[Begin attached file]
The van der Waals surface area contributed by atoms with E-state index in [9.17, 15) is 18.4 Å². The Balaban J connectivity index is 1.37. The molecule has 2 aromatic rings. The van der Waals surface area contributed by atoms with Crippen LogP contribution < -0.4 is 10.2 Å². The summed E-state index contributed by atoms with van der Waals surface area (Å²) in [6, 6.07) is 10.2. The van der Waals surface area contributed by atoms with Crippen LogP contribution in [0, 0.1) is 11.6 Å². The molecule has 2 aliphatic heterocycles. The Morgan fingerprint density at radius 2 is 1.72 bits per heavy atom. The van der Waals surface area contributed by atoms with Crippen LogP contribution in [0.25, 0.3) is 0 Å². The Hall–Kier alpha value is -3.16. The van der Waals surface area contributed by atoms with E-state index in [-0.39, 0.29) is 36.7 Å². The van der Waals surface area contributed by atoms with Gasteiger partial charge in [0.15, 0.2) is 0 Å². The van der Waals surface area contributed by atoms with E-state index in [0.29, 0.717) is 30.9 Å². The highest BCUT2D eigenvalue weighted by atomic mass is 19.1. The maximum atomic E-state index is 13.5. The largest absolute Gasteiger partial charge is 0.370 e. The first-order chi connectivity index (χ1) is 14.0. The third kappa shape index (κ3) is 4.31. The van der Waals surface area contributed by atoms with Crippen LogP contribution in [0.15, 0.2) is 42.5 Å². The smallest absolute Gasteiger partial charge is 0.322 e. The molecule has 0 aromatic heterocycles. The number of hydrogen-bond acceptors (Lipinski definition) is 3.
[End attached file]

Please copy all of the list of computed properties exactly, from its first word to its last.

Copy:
The van der Waals surface area contributed by atoms with E-state index in [9.17, 15) is 18.4 Å². The Balaban J connectivity index is 1.37. The molecule has 2 aromatic rings. The van der Waals surface area contributed by atoms with Crippen LogP contribution < -0.4 is 10.2 Å². The summed E-state index contributed by atoms with van der Waals surface area (Å²) in [6, 6.07) is 10.2. The van der Waals surface area contributed by atoms with Crippen LogP contribution in [0, 0.1) is 11.6 Å². The molecule has 2 aliphatic heterocycles. The Morgan fingerprint density at radius 2 is 1.72 bits per heavy atom. The van der Waals surface area contributed by atoms with Crippen LogP contribution in [0.25, 0.3) is 0 Å². The Hall–Kier alpha value is -3.16. The van der Waals surface area contributed by atoms with E-state index in [-0.39, 0.29) is 36.7 Å². The van der Waals surface area contributed by atoms with Gasteiger partial charge in [0.15, 0.2) is 0 Å². The van der Waals surface area contributed by atoms with E-state index in [0.29, 0.717) is 30.9 Å². The highest BCUT2D eigenvalue weighted by atomic mass is 19.1. The maximum atomic E-state index is 13.5. The largest absolute Gasteiger partial charge is 0.370 e. The first-order chi connectivity index (χ1) is 14.0. The third kappa shape index (κ3) is 4.31. The van der Waals surface area contributed by atoms with Crippen LogP contribution in [0.15, 0.2) is 42.5 Å². The smallest absolute Gasteiger partial charge is 0.322 e. The molecule has 0 aromatic heterocycles. The number of hydrogen-bond acceptors (Lipinski definition) is 3.